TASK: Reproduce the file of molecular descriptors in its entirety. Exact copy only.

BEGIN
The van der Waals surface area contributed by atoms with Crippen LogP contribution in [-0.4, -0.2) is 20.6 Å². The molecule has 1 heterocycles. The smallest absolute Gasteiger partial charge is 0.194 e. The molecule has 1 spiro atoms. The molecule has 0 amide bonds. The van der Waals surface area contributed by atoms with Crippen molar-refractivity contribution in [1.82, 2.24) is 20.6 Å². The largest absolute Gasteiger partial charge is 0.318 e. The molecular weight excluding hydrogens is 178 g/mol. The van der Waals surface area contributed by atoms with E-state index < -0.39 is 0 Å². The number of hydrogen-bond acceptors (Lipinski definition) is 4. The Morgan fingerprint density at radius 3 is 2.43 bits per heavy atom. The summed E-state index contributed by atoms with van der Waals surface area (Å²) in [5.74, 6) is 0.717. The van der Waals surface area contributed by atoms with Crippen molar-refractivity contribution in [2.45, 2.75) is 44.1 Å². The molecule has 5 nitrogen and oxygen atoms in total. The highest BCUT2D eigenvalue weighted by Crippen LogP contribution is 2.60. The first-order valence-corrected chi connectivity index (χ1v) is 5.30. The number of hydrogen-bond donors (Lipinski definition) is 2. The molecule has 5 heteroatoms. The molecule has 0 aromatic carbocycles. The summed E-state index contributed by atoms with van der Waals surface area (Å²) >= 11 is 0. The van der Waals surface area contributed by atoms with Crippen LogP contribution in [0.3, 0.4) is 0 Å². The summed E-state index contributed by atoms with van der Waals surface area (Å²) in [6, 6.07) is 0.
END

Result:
The van der Waals surface area contributed by atoms with Crippen LogP contribution in [-0.4, -0.2) is 20.6 Å². The molecule has 1 heterocycles. The smallest absolute Gasteiger partial charge is 0.194 e. The molecule has 1 spiro atoms. The molecule has 0 amide bonds. The van der Waals surface area contributed by atoms with Crippen molar-refractivity contribution in [1.82, 2.24) is 20.6 Å². The largest absolute Gasteiger partial charge is 0.318 e. The molecular weight excluding hydrogens is 178 g/mol. The van der Waals surface area contributed by atoms with E-state index < -0.39 is 0 Å². The number of hydrogen-bond acceptors (Lipinski definition) is 4. The Morgan fingerprint density at radius 3 is 2.43 bits per heavy atom. The summed E-state index contributed by atoms with van der Waals surface area (Å²) in [5.74, 6) is 0.717. The van der Waals surface area contributed by atoms with Crippen molar-refractivity contribution in [2.45, 2.75) is 44.1 Å². The molecule has 5 nitrogen and oxygen atoms in total. The highest BCUT2D eigenvalue weighted by Crippen LogP contribution is 2.60. The first-order valence-corrected chi connectivity index (χ1v) is 5.30. The number of hydrogen-bond donors (Lipinski definition) is 2. The molecule has 5 heteroatoms. The molecule has 0 aromatic carbocycles. The summed E-state index contributed by atoms with van der Waals surface area (Å²) >= 11 is 0. The van der Waals surface area contributed by atoms with Crippen LogP contribution in [0.3, 0.4) is 0 Å². The summed E-state index contributed by atoms with van der Waals surface area (Å²) in [6, 6.07) is 0.